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13 January, 2012
Eulogy in Memory of William McKinleyIt is a hard task, my friends, which you have set for me today, to put into formal words the emotions of sorrow that possess us as we stand awestruck before this dreadful tragedy, blind before the darkness of this mystery. All that I can say sounds feeble and inadequate. 'Tis rather a time for tolling bells and booming minute guns, for deep-toned organ swells and solemn service of the sanctuary, with prayer and ritual and pleading litany. Or, these being over and done, 'tis time rather to listen for the heart-breaking bugle-call that echoes from the closed grave at Canton -- "lights out! lights out!"
There are two names that are in the minds of the people of Paterson -- McKinley and Hobart. How friendly and familiar they sound! We knew them both; one, he who went first, belonged to us. They are indissolubly joined in the hearts of all our people, and for all time come it shall be our honor and pride that we gave to our country the first Vice President associate of President McKinley. It was only a little while ago we saw them together within our hospitable walls, full of health and hope and vigor. Now both are gone. How strange! How inscrutable!
Only last March I followed President McKinley as he rode down Pennsylvania Avenue from the executive mansion to the capitol to reconsecrate himself to the service of the American people. Vast multitudes, which no man could number, crowded the avenues, filled the windows and balconies, clambered the roofs. They rent the air with huzzas, they smiled and laughed and cheered with pride and happiness. Flags and banners streamed from every porch and window and housetop. Though a chill rain fell it could not quench the ardor of the multitude or dampen their universal joy over the second inauguration of William McKinley as President of the United States. Day before yesterday I followed him again from the White House to the capitol, down the same broad avenue. Again the same vast multitude filled the streets, but this time no sheer or sound of joy escaped them; only stifled sobs and dripping tears. Flags and banners hung from their accustomed places, but they bore the black insignia of mourning and death. And he who before, full of strength and hope, had met the people's plaudits with smiling, modest recognition, now lay cold and silent in the embrace of death. Fateful contrast! Incomprehensible mystery!
One touch of nature makes the whole world kin.
But this man had not one, but many, of those sweet human qualities of nobility, of greatness, of gentleness, and of tenderness, that reveal, in the solemn hour of sorrow and death, the universal brotherhood of man. And so the world weeps with us today as the earthly form of William McKinley is laid in the grave.
Kings and Princes do him honor and reverence his memory; for in him they perceive a great chief of a mighty people, whose life and example have shown that the true sources of prosperous and successful rule are found, not in might, or power, or heredity privilege, or the Divine right of Kings, but in the gentle elements of justice, reasonableness, noble purpose of love of righteousness, which shone in the character of our dead president. By the shores of the Adriatic a widowed Queen weeps anew today as she recalls a royal husband stricken by just such a dastard hand, and with no worthier of better purpose than that which laid our own loved ruler low. In far Cathay, the medieval spirit of an Emperor's Court and the dim intelligence of his people are touched with grief because they too had experienced the generosity and forbearance of this Western ruler, and had left the strong influence of his toleration and sympathy exerted for their protection.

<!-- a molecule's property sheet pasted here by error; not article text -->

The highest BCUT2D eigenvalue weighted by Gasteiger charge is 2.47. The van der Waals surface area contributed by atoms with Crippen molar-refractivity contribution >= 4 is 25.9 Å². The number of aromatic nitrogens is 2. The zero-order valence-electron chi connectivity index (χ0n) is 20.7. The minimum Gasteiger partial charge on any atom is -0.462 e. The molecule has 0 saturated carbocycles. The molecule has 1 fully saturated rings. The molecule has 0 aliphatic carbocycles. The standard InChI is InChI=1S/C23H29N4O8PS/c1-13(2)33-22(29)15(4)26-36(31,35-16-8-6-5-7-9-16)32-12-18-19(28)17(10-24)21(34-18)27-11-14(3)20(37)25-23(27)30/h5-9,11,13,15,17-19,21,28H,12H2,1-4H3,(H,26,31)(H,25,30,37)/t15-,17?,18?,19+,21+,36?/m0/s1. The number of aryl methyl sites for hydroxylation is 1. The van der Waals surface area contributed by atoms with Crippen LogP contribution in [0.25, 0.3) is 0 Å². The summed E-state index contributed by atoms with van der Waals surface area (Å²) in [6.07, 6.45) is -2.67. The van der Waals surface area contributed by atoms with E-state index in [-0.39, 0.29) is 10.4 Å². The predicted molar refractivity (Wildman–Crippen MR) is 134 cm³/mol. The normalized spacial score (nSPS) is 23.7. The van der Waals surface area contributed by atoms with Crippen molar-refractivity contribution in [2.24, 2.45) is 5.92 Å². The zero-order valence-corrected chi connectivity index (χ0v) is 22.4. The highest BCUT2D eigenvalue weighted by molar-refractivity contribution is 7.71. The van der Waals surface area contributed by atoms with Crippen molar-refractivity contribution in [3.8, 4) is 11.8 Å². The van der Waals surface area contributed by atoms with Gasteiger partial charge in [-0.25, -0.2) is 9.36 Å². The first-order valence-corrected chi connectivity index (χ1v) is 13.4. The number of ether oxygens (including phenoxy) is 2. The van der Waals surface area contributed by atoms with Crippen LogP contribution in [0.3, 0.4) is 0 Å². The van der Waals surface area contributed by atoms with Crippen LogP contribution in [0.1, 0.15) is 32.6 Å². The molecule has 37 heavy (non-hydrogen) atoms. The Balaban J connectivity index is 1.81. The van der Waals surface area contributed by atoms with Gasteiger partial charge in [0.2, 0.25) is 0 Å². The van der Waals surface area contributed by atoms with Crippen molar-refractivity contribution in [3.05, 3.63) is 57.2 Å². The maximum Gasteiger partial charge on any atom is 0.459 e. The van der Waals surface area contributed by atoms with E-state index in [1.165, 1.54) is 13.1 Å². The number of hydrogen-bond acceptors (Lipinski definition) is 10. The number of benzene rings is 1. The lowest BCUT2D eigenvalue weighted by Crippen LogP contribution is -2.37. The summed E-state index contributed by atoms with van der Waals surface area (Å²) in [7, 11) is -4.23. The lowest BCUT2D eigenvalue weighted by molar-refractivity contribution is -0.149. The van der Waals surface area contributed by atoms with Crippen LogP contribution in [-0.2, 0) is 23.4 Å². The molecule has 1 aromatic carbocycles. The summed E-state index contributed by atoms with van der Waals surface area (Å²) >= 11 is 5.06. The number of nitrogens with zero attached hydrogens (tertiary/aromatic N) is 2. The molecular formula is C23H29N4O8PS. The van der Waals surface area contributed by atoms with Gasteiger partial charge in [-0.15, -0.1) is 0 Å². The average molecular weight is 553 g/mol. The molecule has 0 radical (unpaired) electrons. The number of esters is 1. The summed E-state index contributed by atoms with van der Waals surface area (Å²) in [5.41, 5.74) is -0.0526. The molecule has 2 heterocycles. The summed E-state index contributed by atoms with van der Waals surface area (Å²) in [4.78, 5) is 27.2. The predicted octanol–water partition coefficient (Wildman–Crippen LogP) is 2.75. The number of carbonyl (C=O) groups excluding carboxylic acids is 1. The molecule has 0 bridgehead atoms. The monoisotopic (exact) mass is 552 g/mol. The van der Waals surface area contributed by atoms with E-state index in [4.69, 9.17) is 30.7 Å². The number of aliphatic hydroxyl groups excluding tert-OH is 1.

Now is not the time to take a detailed estimate of his public services. Time and history must deal with them, and to these his countrymen can confidently leave his fame, assured that as with Washington and Lincoln, the greatness and worth of McKinley will grow in the world's appreciation as the years go by.
Nor is this the time to dwell upon "the deep damnation of his taking off." He would not have wished us to speak today of that.
Today it is the human that absorbs our souls, a day for blessed tears, for tender sympathy, for sweet remembrances. Today we mourn the good man gone, the noble gentleman, the pure citizen, the beloved president.
Hear the concordance of praise that comes from every wind under the heavens! The East cries: "We loved him, for he was of our stock. He thought with us. He brought us prosperity; we knew him, therefore we loved him!"
The West says: "He was of us, he was our perfect product. We knew him, therefore we loved him!"
The North cries: "He fought for us; he wrought for us. We understood him; he was loyal and true; therefore we loved him!"
The South cries: "We loved him, for he was magnanimous, and just to the South; in war an honorable foeman, in peace a friend and a brother!"
Gallant soldier, successful politician, wise legislator, powerful debater, matchless orator, courtly gentleman, courtly in manner because courteous in feeling!
He loved all things that were good and beautiful: children, flowers, music, friends, neighbors, neighborhood, the scenes and memories of his early life, the every day plain things, that make up the sum of human existence.
It was his custom to wear a flower in his coat, and many a time have I seen him take the flower and give it to some little child who had come to touch the hand of the great Chief of the Nation.
He did not condescend, he did not need to; all he did was high and fine; but he did not rate the homely habits and thoughts of people as lowly things, but rather as genuine and admirable expressions of a true and worthy life. Nor did he lack the dignity that is befitting the great station which he occupied.
No prince or knight of chivalry ever bore himself with finer carriage or firmer step.
His simple dignity was the wonder and the praise of courts and chancelleries. He bore in perfect poise the great honors of his office, neither vaunting himself, nor permitting the credit and reputation of his country to suffer by contrast with the trained and studied deportment of foreign courts.
If I were to seek a phrase to describe his public demeanor I would say it was "simple greatness."